Jinnah’s hostility toward Mashriqi was indicative of his fear of being side-lined. The Viceroy’s letter (dated March 16, 1940) to the Governor of North West Frontier Province (Sir George Cunningham) explains what Jinnah thought of Mashriqi: “in the course of our discussion…I did not get the impression that Jinnah himself had any very high opinion of Inayatullah’s balance…” On the same day, the Viceroy wrote a secret letter to the Governor of Punjab (Sir Henry Duffield Craik); according to this letter, Quaid-e-Azam spoke ill of Mashriqi, referring to him as “rather crackbrained.” (IOL MSS EUR F125/89, pp. 13-4, 34) These letters were written only days before the ban was imposed on the Khaksar Tehrik and atrocities were inflicted on the Khaksars and their leader. Quaid-e-Azam’s mindset can be further understood via the Governor of Punjab, Sir Henry Duffield Craik’s, letter to Linlithgow (dated March 25, 1940). Craik wrote a gist of his conversation with Jinnah, which he had had a few hours before the Pakistan Resolution was passed.

“Jinnah then went on to speak of his interviews with Inayatullah [Allama Mashriqi] at Delhi and admitted that he was hardly sane, extremely difficult to reason with and dangerously fanatical… He then went on to say that he hoped to be able to find sober and responsible men… to assume direction and control over it [Tehrik]… Actually I [Governor] fancy he [Jinnah] visualises the Khaksars as a potentially powerful propaganda agency on behalf of the Muslim League. He [Jinnah] expressed the hope that if he was able to accomplish what he had in mind, my [Governor] Ministry would agree to rescind their order declaring the Khaksars an unlawful association. At the same time he admitted that the military side of the Khaksars’ activities, i.e., drilling, sham fights, &c, was a menace to the public peace and could not be permitted.” (IOL MSS EUR F125/89, p. 57)

By making such remarks, Jinnah paved the way to strengthen his own political position and made a tactful attempt to side-line Mashriqi. Quaid-e-Azam sought to remove Mashriqi from politics so as to remove a threat to his own political career. Moreover, he intended to bring the Khaksar Tehrik under the League’s flag to augment the League’s position. In addition to the letter above, the following offers proof in this regard. The Governor of North West Frontier Province’s Report No. 7 dated April 09, 1940 stated “they [Muslim Leaguers] are attempting to bring the organisation [Khaksar Tehrik] more under the discipline of the [Muslim] League.” (p. 29)

It was not only Quaid-e-Azam who was against Mashriqi. Punjab Premier Sir Sikander Hayat Khan also considered Mashriqi a direct threat to his political career in Punjab. He detested Mashriqi and the Khaksar Tehrik’s popularity. Sir Sikander’s enmity is visible from what the Khaksar leader Raja Sher Zaman wrote in his book: Sir Sikander once said “I will crush the Khaksars within two days.” (Khaksar Tehrik Ki Jiddo Juhad Volume 2. p. 54) Sikander’s hostility can also be gauged from the antagonistic actions he took against Mashriqi and the Khaksar Tehrik on March 19, 1940 and thereafter.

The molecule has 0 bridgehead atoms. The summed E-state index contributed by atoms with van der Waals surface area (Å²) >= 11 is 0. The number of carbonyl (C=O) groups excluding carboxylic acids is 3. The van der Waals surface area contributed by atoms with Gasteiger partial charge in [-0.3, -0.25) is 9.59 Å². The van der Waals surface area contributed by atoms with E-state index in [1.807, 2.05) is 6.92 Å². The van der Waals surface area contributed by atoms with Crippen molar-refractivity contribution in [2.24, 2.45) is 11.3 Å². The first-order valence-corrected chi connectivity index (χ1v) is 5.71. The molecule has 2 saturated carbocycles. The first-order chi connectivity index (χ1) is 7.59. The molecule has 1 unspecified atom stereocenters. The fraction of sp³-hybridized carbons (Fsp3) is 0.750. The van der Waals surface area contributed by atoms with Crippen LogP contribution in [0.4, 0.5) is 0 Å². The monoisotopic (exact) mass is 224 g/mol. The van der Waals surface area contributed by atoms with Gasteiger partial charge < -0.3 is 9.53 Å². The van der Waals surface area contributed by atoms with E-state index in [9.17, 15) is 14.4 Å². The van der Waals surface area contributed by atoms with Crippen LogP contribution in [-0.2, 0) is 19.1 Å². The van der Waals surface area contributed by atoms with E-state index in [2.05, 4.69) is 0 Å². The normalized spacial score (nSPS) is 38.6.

The above offers proof that these leaders of the AIML were anti-Khaksars. It was in their vital interest to eliminate Mashriqi, who was a threat to them, and also seek British blessings for removing the Khaksar threat in the crucial time of WWII. Such circumstantial evidence substantiated by historical documents speaks to the All-India Muslim League’s behind the scenes desire for the ban against the Khaksar Movement.

Towards Banning the Khaksar Tehrik

Quaid-e-Azam was not part of the Government, and Sir Sikander Hayat Khan was delegated the authority to deal with the Khaksars. Sir Sikander was the right hand man of the British, as is evident from the Viceroy’s letter to the Governor of Bombay, written four days after the ban on March 23, 1940: Sir Sikander “is one of the best people we have.”

Soon after the green signal from the British, Sir Sikander started to prepare ground for imposing the ban. Non-Khaksar newspapers were encouraged to print articles against the Movement, and anti-Khaksar propaganda became a regular feature. An article even appeared in The Tribune which tried to link the Khaksar Tehrik with the German Nazis. Furthermore, members were prompted to raise questions in the Punjab Legislative Assembly about the activities of the Khaksar Tehrik. Sir Sikander himself stated in the Assembly that the Khaksar Movement was a communal Movement. (The Tribune, December 05, 1939) It was widely propagated that their activities were dangerous for peace between Muslims and non-Muslims. The Movement was said to be communal, despite the fact that the Tehrik was open to non-Muslims, and there were Hindus, Sikhs and others in the Khaksar Tehrik. Anti-Khaksar elements were asked to issue anti-Khaksar press statements to further create a justification for the ban.

The groundwork for imposing a ban on the Khaksar Tehrik was set. On February 22, 1940, a police raid was ordered, Khaksar material was seized, and prohibition was imposed on the publishing of Al-Islah. Soon after this police raid, Mashriqi sought Jinnah’s help to resolve the tangle with Sir Sikander. Jinnah did not come forward and instead said “I wish Sikandar could be my man. If it had been so I would have ordered him.” (Syed Shabbir Hussain. Al-Mashriqi: The Disowned Genius. p. 127)